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@carusoam

Thanks for the input. EDM-Data is all good (EDM 900). Mag-Tests are smooth. No white smoke, neither with start, nor at any other time. Turbo is dry like a dessert. It definitely comes "from the top", so from the Rajay Airbox. I like this challenge also ;) (even as it tends to be a little bit annoying)

 

@N201MKTurbo

Santa Barbara sounds like a good option. Cold and Rainy here in Nuernberg, Germany. The air filter has the inner bracket with the filtering mesh and an outer "mount" which with the Challenger consist of a rubber seal and a flat metal frame which is screwed on the cowling with six screws. The production quality of this mount is moderate at least and the shape does not fit perfectly to the cowling. There is no risk of dirt or dust getting in as the inner filter bracket fits "tight" to the side of the cowl but the rubber seal does not prevent any oil from passing by. I will try to take a pice. Just may take about 1 1/2 weeks as I am getting the seats redone.

 

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As it is not yet running (interior is redone) I can only send the pic of the air filter bracket so far. On the side view (left picture) you can see the "non-optimal" fit (was the same with two different cowlings). On the other picture (right one) you can see where the oil "runs" after shutdown (shiny spot left) which is the side of the filter facing the front gear. Will take some more pics as soon as practical.

Ingo

 

 

IMG_3220.jpeg

IMG_3221.jpeg

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From looking at the pic, my guess is you have an oil leak somewhere and it’s showing up there, it’s not coming from inside of the engine.

And that is some very clean oil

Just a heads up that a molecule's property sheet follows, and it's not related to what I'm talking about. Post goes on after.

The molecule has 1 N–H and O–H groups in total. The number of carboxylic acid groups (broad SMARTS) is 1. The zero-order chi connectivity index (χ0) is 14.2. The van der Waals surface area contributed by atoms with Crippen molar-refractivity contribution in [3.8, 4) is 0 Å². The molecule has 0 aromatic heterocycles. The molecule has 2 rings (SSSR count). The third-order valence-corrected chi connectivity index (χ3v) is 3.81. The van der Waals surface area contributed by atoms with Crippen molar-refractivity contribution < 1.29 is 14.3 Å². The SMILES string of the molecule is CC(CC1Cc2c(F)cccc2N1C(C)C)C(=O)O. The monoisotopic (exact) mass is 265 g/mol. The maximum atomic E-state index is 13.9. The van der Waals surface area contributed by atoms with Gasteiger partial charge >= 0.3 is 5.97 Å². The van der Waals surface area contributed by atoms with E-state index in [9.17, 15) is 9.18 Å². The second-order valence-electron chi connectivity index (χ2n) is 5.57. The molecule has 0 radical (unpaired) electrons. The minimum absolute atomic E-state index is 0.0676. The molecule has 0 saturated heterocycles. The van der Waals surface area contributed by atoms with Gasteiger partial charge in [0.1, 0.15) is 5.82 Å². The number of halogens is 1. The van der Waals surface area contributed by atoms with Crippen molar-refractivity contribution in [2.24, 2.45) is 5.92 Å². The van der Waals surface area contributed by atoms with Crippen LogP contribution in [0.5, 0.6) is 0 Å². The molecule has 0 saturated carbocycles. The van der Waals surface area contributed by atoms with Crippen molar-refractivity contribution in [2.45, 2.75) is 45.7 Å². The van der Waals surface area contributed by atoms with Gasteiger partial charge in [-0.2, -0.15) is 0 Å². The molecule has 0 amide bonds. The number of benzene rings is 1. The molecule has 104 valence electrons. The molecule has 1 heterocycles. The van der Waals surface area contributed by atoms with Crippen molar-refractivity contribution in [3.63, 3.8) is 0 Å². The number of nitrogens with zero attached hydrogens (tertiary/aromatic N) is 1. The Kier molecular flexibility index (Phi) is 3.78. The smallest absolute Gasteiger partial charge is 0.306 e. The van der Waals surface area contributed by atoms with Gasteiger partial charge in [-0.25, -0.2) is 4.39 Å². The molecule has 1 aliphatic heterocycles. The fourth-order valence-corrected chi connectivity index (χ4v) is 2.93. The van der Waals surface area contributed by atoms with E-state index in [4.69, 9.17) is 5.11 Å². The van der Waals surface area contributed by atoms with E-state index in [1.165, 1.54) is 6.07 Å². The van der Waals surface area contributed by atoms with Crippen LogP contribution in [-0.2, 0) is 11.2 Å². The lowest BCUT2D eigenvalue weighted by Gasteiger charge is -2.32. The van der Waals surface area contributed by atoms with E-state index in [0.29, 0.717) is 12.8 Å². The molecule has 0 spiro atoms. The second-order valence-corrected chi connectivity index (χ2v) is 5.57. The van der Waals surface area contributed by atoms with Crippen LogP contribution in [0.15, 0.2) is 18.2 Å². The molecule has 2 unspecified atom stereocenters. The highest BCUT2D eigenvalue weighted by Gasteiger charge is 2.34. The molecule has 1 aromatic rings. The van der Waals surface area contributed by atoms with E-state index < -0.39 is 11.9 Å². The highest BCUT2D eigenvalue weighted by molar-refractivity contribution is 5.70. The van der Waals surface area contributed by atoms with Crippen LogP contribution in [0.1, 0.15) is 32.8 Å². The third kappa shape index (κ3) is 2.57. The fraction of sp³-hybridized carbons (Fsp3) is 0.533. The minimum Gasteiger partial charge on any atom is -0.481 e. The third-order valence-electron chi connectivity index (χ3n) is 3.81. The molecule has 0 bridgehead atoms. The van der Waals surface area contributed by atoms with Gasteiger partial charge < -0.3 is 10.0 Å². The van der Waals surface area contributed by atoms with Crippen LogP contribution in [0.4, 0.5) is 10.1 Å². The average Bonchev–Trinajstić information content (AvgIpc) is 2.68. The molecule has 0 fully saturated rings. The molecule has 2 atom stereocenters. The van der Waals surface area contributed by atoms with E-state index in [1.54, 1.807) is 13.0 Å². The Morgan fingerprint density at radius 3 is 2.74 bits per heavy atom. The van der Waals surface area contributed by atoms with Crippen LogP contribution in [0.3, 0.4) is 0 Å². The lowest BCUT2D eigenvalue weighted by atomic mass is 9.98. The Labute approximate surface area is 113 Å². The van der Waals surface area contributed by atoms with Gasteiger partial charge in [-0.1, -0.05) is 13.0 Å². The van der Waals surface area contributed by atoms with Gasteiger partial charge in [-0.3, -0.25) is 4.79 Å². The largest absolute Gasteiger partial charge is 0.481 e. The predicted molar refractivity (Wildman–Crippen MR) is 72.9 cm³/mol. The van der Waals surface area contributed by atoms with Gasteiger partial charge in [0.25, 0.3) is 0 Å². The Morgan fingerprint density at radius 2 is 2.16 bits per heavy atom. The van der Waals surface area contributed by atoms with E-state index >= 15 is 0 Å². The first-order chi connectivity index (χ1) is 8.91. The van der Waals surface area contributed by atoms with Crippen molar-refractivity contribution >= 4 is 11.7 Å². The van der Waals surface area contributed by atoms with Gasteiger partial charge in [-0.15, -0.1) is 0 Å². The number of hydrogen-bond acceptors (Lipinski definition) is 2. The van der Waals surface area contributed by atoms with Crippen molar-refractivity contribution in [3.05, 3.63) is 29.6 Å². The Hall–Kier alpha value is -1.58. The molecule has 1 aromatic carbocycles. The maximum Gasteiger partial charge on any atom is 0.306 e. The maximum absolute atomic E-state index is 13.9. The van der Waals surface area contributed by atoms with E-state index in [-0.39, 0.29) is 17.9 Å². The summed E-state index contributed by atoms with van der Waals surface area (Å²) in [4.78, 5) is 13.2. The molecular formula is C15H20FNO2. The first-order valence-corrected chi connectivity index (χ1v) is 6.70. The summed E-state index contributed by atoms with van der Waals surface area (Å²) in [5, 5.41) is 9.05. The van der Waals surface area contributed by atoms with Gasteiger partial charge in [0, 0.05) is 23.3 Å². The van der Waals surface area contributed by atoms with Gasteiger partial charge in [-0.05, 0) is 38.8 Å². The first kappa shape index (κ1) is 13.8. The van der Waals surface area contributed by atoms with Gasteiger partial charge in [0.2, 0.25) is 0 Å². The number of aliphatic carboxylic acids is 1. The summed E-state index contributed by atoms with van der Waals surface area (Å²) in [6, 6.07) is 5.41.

Edited by A64Pilot
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So.... if it is a foam filter insert.... and it was soaked with oil.... there might be a lot of oil in the foam filter....

There is a procedure for oiling a filter... see if the procedure was followed... it will give an amount of oil to be used... it may be a TSP?

The cleanliness of the oil that A64 mentioned, may be a good hint of its origin...

Doesn’t look like a lot of screws were used to hold the retainer in place...  at cruise speeds it probably changes shape...

 

PP thoughts only, not a mechanic...

Best regards,

-a-

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I would look at your filter, did they use the proper K&N spray, or just oil it up? When new, some overly soaked foam bracket fliters leave a heck of a mess. Front crank seal(you did say high oil pressure) ? Prop gov oil line loose and dripping ? Case mating issue up front? 

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I have a m20e with the rayjay turbo normalizer and the same intake system and filter.  I have seen oil from a new filter do exactly what you are speaking about.  Often I have a stickey coating of filter oil underneath the intake airbox on the bottom cowling.  I would verify the oil type before making yourself crazy.